Make illegal logging a crime in the EU, says WWF
The key findings of WWF's Government Barometer — a monitoring tool that systematically surveys EU governments on nine different steps needed to tackle illegal logging —showed that while most countries are still failing to take effective action on illegal logging at a national level, 16 of 19 countries are ready to outlaw illegal logging Europe-wide. The WWF survey also found that 15 governments are ready to tackle illegal logging in the new EU member states and candidate countries.
The overall results of the report show there is still a lack of strong measures domestically to tackle illegal logging and related trade. Only the UK obtained satisfactory results, followed by Germany, Denmark, France, Latvia, and Sweden, which rated from moderate to good. Since the last evaluation in April, significant improvements were made by Germany and slight improvements also by the UK, Denmark, and France.
Compared to the last evaluation, political support for criminalising illegal logging inside the EU has increased. WWF notes however that the European Commission, in spite of implementing several laudable measures under its action plan on Forest Law Enforcement Governance and Trade (FLEGT), is currently ignoring this issue. WWF has repeatedly highlighted that without such additional legislation, the recently announced FLEGT measures would not have the desired effect of controlling the trade in illegal timber.
“Illegal logging needs to become prosecutable as a criminal offence, full stop. The results of this study send a clear message to the European Commission to stop dragging its feet on outlawing the import of illegal timber into the EU,” says Beatrix Richards, WWF forest policy officer.
Another important result of the survey is clear support for an EU-level initiative to tackle illegal logging in the new EU members states and candidate countries. Support for such an initiative now also comes from new member states such as Estonia, Hungary, Latvia, and Slovakia.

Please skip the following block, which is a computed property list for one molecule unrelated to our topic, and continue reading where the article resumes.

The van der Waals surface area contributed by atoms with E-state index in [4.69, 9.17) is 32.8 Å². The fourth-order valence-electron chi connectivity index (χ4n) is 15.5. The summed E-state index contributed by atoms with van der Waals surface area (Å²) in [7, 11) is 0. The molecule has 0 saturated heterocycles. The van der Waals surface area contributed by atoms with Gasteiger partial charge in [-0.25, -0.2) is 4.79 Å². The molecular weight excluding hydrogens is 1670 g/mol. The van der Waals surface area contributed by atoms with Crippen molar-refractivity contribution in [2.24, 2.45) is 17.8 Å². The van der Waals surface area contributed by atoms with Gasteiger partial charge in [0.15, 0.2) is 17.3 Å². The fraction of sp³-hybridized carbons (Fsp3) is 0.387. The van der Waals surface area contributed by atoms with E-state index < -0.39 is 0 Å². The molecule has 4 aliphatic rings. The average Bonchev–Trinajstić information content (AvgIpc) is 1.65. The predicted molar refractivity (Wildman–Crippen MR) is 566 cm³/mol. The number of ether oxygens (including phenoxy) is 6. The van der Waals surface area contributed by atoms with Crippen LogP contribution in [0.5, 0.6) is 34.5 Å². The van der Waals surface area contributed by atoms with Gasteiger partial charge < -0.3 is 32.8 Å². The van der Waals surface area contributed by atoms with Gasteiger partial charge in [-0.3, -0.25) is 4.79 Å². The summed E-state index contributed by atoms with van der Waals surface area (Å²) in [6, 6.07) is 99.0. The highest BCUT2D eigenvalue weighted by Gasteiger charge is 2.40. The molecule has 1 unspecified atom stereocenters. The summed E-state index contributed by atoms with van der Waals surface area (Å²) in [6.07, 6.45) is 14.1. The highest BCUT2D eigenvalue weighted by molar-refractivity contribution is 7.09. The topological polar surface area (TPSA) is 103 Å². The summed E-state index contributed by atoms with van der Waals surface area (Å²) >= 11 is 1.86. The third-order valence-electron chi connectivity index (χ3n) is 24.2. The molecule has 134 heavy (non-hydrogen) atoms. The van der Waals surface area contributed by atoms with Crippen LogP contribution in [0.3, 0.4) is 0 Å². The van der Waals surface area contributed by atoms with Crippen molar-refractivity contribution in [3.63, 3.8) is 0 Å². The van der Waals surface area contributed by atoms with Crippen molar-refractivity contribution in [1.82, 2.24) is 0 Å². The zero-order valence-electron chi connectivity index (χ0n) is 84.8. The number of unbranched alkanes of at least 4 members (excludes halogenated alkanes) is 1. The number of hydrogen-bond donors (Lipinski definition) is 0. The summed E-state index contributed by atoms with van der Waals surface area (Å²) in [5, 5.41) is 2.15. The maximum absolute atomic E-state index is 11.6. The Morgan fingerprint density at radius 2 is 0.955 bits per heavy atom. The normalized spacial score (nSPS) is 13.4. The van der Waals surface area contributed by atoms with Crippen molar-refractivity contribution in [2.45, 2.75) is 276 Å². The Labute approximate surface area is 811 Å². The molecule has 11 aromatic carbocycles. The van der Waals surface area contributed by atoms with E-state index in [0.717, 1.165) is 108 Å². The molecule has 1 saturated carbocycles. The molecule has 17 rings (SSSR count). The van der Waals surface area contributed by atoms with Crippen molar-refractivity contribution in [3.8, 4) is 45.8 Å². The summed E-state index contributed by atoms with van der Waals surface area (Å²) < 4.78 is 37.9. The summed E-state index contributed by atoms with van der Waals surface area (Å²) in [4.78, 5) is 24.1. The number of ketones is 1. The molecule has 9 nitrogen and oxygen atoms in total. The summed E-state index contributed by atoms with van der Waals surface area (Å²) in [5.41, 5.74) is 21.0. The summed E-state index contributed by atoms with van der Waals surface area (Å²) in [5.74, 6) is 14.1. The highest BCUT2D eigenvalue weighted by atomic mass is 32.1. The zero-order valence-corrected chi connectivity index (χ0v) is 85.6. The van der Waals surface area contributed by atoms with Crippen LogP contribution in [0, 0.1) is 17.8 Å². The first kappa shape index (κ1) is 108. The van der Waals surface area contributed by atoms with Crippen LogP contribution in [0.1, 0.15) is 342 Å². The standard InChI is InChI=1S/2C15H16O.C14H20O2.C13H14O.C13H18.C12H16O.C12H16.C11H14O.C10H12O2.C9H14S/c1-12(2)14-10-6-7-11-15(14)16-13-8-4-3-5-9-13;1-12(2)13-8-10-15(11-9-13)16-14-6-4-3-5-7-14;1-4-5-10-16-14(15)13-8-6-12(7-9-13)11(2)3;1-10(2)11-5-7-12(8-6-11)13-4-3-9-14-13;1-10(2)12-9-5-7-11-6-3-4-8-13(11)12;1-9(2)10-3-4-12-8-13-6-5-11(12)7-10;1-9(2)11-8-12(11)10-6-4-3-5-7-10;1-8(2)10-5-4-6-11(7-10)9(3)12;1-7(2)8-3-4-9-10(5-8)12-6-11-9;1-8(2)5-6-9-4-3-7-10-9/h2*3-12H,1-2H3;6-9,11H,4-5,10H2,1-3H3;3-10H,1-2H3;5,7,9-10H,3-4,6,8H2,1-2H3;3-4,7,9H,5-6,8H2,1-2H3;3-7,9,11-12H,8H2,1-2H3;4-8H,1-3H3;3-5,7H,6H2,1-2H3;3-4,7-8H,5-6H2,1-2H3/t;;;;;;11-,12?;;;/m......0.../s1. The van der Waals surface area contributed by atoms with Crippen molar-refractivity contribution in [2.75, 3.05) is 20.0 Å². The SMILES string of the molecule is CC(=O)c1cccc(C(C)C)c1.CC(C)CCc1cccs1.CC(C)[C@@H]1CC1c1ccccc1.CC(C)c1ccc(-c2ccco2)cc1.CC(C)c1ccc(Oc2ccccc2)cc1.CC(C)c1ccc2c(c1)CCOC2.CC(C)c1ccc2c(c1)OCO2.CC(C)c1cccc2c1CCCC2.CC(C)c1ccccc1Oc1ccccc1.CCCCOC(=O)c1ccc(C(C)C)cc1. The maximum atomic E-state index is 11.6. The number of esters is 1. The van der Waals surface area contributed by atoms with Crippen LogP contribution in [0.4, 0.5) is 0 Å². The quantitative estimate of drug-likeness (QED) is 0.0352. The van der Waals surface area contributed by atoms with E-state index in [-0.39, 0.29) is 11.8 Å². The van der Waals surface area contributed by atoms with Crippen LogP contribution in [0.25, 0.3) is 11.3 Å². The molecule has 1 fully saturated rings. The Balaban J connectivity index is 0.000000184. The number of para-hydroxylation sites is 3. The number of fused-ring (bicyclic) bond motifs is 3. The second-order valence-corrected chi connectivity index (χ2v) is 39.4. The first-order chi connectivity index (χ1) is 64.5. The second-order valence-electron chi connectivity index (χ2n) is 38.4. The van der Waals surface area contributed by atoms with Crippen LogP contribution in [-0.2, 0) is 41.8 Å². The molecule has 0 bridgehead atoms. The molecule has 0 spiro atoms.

“WWF has repeatedly emphasised that illegal logging is an issue on Europe's own doorstep requiring joint efforts by all EU governments”, said Duncan Pollard, Head of the WWF European Forest Programme. “The countries joining the EU harbour some of the most important biodiversity in Europe. Protecting their natural treasures from threats such as illegal logging is key.”
WWF urges the European Commission:
• to outlaw illegal logging, and
• to start an EU-wide initiative to help address illegal logging in the new member states and candidate countries.
WWF calls on all EU member states to take effective steps against illegal logging in their own countries and abroad:
• through public procurement of legal and sustainable wood products
• entering into partnership and voluntary licensing agreements
• through effective reform and enforcement of national forest legislation.
The multibillion-dollar business of illegal logging and related trade is one of the biggest threats to the world's terrestrial biodiversity and occurs in more than 70 countries worldwide. In order to monitor how the EU-level political debate on illegal logging leads to concrete national level action, WWF has created a monitoring tool in April 2004, which systematically surveys EU governments on 9 different steps needed to tackle this problem. For the first time also the new EU member states were included in the study. WWF welcomes the active participation of many new EU member states in the survey.
Information included in this survey was made available by the governments of Austria, Czech Republic, Denmark, Estonia, Finland, France, Germany, Greece, Hungary, Italy, Latvia, Lithuania, the Netherlands, Portugal, Slovakia, Spain, Sweden, UK, and Poland, and evaluated by WWF.
For further information:
Communications Officer, WWF European Forest Programme
Tel.: +43 676 84 2728 219 (mobile)
Press Officer, WWF European Policy Office
Tel.: +32 473 562 260 (mobile)